After the fourth course, in which Slowik’s sous-chef Jeremy (Adam Aalderks) shoots himself in front of the guests, Bloom leaves her seat, frazzle by the violence. However, as the other guests are starting to unravel, Bloom sees an opportunity to establish dominance among the other diners. Even though she was just seen shaken and confuse, Bloom is now trying to convince the other patrons that the death by suicide was simply an act of stagecraft. McTeer’s attention to detail brilliantly exposes Bloom’s internal feelings. After trying to get the other guests to believe her, Bloom is captured in a memorable second-long shot. In this shot, McTeer touches her fingertips to her collarbone and breathes in, showing Bloom actively trying to regain her composure. McTeer’s ever-so-subtle gesture allows audiences to pick up on the character’s performance of control, bringing a surprising amount of depth to a supporting role.

Janet McTeer Perfectly Understands ‘The Menu’s Dark Comedy

Janet McTeer as Lilliam Bloom in The Menu
Image via Searchlight Pictures

In her performance as Bloom, McTeer, throughout, demonstrates her comedic ability to “throw it away,” as the comedy adage goes. Lines of dialogue that could easily be playe up as punchlines, are handle with authentic nonchalance by McTeer, like in the scene where Slowik denies his patrons bread.

Bloom follows her claim that Slowik has “always been keenly aware of food as a history of class,” with the remark, “I mean, as have I,” before quickly returning to a critique of the food. A less expert actor likely would have playe up the haughtiness of that line, but McTeer is so skilled at her comedic delivery that not only is she able to deliver the line without excessive affect, but she also does not even need to be facing the camera when she says it — the line comes in a reverse shot on Ted.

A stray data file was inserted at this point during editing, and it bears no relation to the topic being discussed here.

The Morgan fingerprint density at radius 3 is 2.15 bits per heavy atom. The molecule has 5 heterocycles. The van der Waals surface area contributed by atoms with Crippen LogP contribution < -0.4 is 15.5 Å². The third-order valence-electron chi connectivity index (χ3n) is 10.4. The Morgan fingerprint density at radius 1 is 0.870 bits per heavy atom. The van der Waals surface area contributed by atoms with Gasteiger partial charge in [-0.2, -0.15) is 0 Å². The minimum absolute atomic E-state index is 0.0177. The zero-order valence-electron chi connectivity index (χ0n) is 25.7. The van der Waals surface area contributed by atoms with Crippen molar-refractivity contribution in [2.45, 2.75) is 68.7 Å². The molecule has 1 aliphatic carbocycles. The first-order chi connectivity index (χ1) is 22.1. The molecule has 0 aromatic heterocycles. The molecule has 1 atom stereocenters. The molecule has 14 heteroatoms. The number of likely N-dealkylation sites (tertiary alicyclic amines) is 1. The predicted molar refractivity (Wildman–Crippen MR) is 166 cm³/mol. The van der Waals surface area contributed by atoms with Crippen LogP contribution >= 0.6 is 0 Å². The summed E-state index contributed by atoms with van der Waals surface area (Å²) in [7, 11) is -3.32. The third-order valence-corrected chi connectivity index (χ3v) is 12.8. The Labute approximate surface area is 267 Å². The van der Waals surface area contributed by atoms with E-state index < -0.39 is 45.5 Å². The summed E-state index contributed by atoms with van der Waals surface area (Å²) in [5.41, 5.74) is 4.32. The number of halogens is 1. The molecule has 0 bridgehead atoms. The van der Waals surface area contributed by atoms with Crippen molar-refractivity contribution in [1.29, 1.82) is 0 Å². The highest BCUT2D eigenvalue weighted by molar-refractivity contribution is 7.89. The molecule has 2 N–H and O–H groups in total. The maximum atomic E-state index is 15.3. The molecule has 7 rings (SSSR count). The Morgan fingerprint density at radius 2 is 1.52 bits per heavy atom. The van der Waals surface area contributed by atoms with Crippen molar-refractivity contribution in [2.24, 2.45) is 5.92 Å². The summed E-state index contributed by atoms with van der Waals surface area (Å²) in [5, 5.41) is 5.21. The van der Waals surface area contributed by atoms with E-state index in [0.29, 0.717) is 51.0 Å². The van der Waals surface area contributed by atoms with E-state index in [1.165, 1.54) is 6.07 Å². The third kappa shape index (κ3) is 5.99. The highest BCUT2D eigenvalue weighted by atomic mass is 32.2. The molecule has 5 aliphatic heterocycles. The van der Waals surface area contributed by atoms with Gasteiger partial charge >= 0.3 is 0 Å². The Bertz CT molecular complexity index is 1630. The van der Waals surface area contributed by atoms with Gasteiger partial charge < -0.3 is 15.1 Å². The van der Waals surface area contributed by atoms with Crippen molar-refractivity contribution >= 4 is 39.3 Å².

McTeer also manages to recenter the film’s comedic tone during its darker moments.

As the guests are brought outside to participate in “Man’s Folly,” the camera makes its way across the line-up of diners. When it reaches Bloom and Ted, she says, “We’re going to die tonight.” But even though reality is setting in for the rattle characters, McTeer’s straightforward delivery, and her playful rhythm with Adelstein, makes the line read as laugh-out-loud hilarious.

Additionally, when sous-chef Katherine (Christina Brucato) serves the female diners the sixth course, Bloom attempts to manipulate the sous-chef. After tasting the dish, Bloom gives Katherine a series of compliments about the food. McTeer cleverly uses multiple, brief smiles as she commends Katherine’s course. These smiles reflect a sharp contrast to the smug smirks that she used earlier in the film, signaling to the audience that these are insincere evaluations. Bloom then, with McTeer giving a full smile, tries to convince Katherine that she could help her open a restaurant if the guests do not die at Hawthorn.

However, after Katherine tells Bloom that killing all the guests was her pitch, Bloom loses the pretense.

McTeer drops her facial expression and dryly asks the other women, “Does anyone want any wine? Fuck it.” Again, McTeer yields some of the biggest laughs in the film because of her ability to balance the darkness and the humor of The Menu’s dark comedy with ease.

Though McTeer’s performance in The Menu has gone under-recognize since the film’s initial release, there is no doubt that she fully eats, and leaves no crumbs, as food critic Lillian Bloom.